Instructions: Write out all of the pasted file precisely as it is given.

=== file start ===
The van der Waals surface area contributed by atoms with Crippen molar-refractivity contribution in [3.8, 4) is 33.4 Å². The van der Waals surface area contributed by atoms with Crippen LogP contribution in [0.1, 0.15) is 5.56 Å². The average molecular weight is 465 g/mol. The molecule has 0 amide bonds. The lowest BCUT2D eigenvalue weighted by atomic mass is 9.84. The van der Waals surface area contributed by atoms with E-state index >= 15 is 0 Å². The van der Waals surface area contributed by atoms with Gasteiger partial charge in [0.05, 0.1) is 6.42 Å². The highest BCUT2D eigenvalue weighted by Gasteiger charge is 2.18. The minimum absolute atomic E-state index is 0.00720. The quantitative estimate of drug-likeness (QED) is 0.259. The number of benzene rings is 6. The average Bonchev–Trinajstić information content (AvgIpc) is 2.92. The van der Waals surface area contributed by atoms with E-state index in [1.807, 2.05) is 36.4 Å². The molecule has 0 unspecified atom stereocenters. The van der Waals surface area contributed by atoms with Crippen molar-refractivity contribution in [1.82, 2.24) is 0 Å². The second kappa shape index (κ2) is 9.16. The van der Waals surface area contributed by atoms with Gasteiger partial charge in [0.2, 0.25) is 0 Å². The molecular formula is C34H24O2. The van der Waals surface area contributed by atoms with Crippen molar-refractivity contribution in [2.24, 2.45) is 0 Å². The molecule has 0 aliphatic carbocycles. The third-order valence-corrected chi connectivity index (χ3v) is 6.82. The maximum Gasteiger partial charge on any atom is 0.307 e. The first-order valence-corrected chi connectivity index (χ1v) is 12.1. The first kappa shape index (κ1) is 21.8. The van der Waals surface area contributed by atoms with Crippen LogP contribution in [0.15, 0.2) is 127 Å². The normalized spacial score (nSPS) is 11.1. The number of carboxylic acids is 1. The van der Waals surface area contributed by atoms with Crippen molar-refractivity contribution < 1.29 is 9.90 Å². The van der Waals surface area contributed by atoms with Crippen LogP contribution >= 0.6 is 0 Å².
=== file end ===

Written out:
The van der Waals surface area contributed by atoms with Crippen molar-refractivity contribution in [3.8, 4) is 33.4 Å². The van der Waals surface area contributed by atoms with Crippen LogP contribution in [0.1, 0.15) is 5.56 Å². The average molecular weight is 465 g/mol. The molecule has 0 amide bonds. The lowest BCUT2D eigenvalue weighted by atomic mass is 9.84. The van der Waals surface area contributed by atoms with E-state index >= 15 is 0 Å². The van der Waals surface area contributed by atoms with Gasteiger partial charge in [0.05, 0.1) is 6.42 Å². The highest BCUT2D eigenvalue weighted by Gasteiger charge is 2.18. The minimum absolute atomic E-state index is 0.00720. The quantitative estimate of drug-likeness (QED) is 0.259. The number of benzene rings is 6. The average Bonchev–Trinajstić information content (AvgIpc) is 2.92. The van der Waals surface area contributed by atoms with E-state index in [1.807, 2.05) is 36.4 Å². The molecule has 0 unspecified atom stereocenters. The van der Waals surface area contributed by atoms with Crippen molar-refractivity contribution in [1.82, 2.24) is 0 Å². The second kappa shape index (κ2) is 9.16. The van der Waals surface area contributed by atoms with Gasteiger partial charge in [0.2, 0.25) is 0 Å². The molecular formula is C34H24O2. The van der Waals surface area contributed by atoms with Crippen molar-refractivity contribution in [2.24, 2.45) is 0 Å². The molecule has 0 aliphatic carbocycles. The third-order valence-corrected chi connectivity index (χ3v) is 6.82. The maximum Gasteiger partial charge on any atom is 0.307 e. The first-order valence-corrected chi connectivity index (χ1v) is 12.1. The first kappa shape index (κ1) is 21.8. The van der Waals surface area contributed by atoms with Crippen LogP contribution in [0.15, 0.2) is 127 Å². The normalized spacial score (nSPS) is 11.1. The number of carboxylic acids is 1. The van der Waals surface area contributed by atoms with Crippen molar-refractivity contribution < 1.29 is 9.90 Å². The van der Waals surface area contributed by atoms with Crippen LogP contribution >= 0.6 is 0 Å².